As the timing and severity of sea-level risk impacts will vary across the district, we’re doing our adaptation planning in sections. We’re starting with communities in the Whakaraupō Lyttelton-Mt Herbert area.
We chose these communities because, as well as having places that are going to be impacted by coastal hazards, the area has a really interesting combination of factors that make it a great place to pilot our approach.
It’s a mix of an urban and rural environment, with built, cultural, economic, social and ecological interests. It also has infrastructure dependencies, such as roading, which have implications for the wider area.
We’ll be talking specifically with communities in the Whakaraupō Lyttelton-Mt Herbert area during phase three of the programme.
We’re now calling for expressions of interest(external link) for residents who would like to be on the Whakaraupō Lyttelton-Mt Herbert Coastal Panel.
Find out more below, or go straight to the expression of interest(external link) form.
A coastal panel is a diverse group of community and rūnanga representatives from the adaptation area, along with some city-wide representation.
The role of the coastal panel is to provide informed recommendations to Council for adaptation plans that allow communities impacted by coastal hazards to respond to changes over time.
Note: The panel doesn’t have the authority to make decisions on behalf of the Council, nor powers of veto.
For more information about the coastal panel and its role, read the Coastal Panel Terms of Reference [PDF, 811 KB].
The Coastal Panel will have the support and assistance of a Specialist and Technical Advisory Group (STAG) – a forum that’s made up of experts in their field. The STAG members are able to provide information, advice and guidance to support coastal panel decision-making.
As we start adaption planning in different areas of Christchurch and Banks Peninsula, we’ll be setting up different coastal panels. This expression of interest(external link) is for the Whakaraupō Lyttelton-Mt Herbert Coastal Panel.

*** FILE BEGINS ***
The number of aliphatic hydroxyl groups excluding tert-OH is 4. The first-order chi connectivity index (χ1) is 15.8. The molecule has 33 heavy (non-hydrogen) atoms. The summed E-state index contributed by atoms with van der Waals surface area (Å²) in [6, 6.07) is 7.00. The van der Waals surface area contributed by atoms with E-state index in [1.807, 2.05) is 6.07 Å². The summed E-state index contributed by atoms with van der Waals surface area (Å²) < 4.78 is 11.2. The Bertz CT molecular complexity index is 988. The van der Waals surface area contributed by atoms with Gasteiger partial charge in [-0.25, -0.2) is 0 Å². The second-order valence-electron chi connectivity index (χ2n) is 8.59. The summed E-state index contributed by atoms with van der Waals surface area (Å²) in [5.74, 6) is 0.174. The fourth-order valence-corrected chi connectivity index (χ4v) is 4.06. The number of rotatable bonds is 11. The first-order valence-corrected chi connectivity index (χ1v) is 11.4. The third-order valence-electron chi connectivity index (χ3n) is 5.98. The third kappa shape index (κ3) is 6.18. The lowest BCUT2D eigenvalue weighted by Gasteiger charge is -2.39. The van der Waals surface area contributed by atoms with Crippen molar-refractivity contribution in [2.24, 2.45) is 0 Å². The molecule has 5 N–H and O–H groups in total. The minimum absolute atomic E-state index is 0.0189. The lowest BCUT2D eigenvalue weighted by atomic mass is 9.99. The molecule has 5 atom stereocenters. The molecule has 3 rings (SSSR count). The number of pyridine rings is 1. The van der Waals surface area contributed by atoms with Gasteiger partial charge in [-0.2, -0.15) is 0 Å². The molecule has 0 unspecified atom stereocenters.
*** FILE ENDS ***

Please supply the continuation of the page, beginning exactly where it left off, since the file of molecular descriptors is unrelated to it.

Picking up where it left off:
We’re looking for six community representatives who live in the area and who have the ability to explore, consider and deliberate on options and recommendations with an open mind.
We need people who are well connected with their community and who can take into account diverse views and interests, rather than advocate for a particular point of view.
The aim is to create a panel that reflects the diversity of the whole community, to help ensure that as many voices as possible are heard in the adaptation planning process.
Because adaptation planning involves weighing up social, cultural, ecological, built and other values, we are looking for people who are committed to the process of adaption planning, rather than on achieving a particular outcome or focussing on a particular geographic area.
Two of the representatives need to be young people, in recognition of the fact that adaptation planning is an intergenerational conversation and the impacts of climate change and sea-level rise will be felt for centuries to millennia to come.
We estimate that going through a full adaptation planning process with the Whakaraupō–Lyttelton Mt Herbert adaptation area will take approximately 12 to 18 months.
In terms of what this means for a coastal panel member, we predict there will be about 10 to 12 meetings – most of which will be for about three hours, but there could also be one or two full-day workshops or site visits.
There may also be some other commitments as the Coastal Hazards Adaptation Planning Programme moves through different engagement phases with the wider community.
Coastal panel community members will receive an honorarium in recognition of their time to prepare for and attend meetings.
To be a panel member, you will need to have access to your own computer.
The final approval of panel members sits with the Coastal Hazards Working Group - a working group that has been set up to oversee and make decisions on implementing the Coastal Hazards Planning Programme and to make decisions regarding the Coastal Hazards Plan Change.
In recognition of the importance of a collaborative agency approach to this work, the working group is made up of Christchurch City Councillors, plus two members from Te Rūnanaga o Ngāi Tahu and two councillors from Environment Canterbury.
Elected members from Waimakariri and Selwyn District Councils also sit in, as observers.